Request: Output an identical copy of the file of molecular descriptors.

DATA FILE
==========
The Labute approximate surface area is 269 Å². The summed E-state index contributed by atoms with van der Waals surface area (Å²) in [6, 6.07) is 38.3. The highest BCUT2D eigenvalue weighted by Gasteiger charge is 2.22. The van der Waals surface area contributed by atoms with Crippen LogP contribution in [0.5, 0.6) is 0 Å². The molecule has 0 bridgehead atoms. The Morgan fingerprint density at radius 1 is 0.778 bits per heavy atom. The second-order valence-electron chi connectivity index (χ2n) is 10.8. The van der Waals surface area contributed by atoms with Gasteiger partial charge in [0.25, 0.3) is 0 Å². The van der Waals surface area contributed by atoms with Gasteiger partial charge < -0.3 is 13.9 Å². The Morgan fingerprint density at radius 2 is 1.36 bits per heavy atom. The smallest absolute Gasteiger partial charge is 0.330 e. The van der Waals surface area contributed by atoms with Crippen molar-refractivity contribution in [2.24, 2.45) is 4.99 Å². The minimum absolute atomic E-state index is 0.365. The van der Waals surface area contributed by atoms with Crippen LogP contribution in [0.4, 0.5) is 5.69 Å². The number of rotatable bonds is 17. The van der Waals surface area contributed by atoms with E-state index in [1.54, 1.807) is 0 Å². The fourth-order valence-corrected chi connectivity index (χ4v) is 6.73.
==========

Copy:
The Labute approximate surface area is 269 Å². The summed E-state index contributed by atoms with van der Waals surface area (Å²) in [6, 6.07) is 38.3. The highest BCUT2D eigenvalue weighted by Gasteiger charge is 2.22. The van der Waals surface area contributed by atoms with Crippen LogP contribution in [0.5, 0.6) is 0 Å². The molecule has 0 bridgehead atoms. The Morgan fingerprint density at radius 1 is 0.778 bits per heavy atom. The second-order valence-electron chi connectivity index (χ2n) is 10.8. The van der Waals surface area contributed by atoms with Gasteiger partial charge in [0.25, 0.3) is 0 Å². The van der Waals surface area contributed by atoms with Gasteiger partial charge < -0.3 is 13.9 Å². The Morgan fingerprint density at radius 2 is 1.36 bits per heavy atom. The smallest absolute Gasteiger partial charge is 0.330 e. The van der Waals surface area contributed by atoms with Crippen molar-refractivity contribution in [2.24, 2.45) is 4.99 Å². The minimum absolute atomic E-state index is 0.365. The van der Waals surface area contributed by atoms with Crippen LogP contribution in [0.4, 0.5) is 5.69 Å². The number of rotatable bonds is 17. The van der Waals surface area contributed by atoms with E-state index in [1.54, 1.807) is 0 Å². The fourth-order valence-corrected chi connectivity index (χ4v) is 6.73.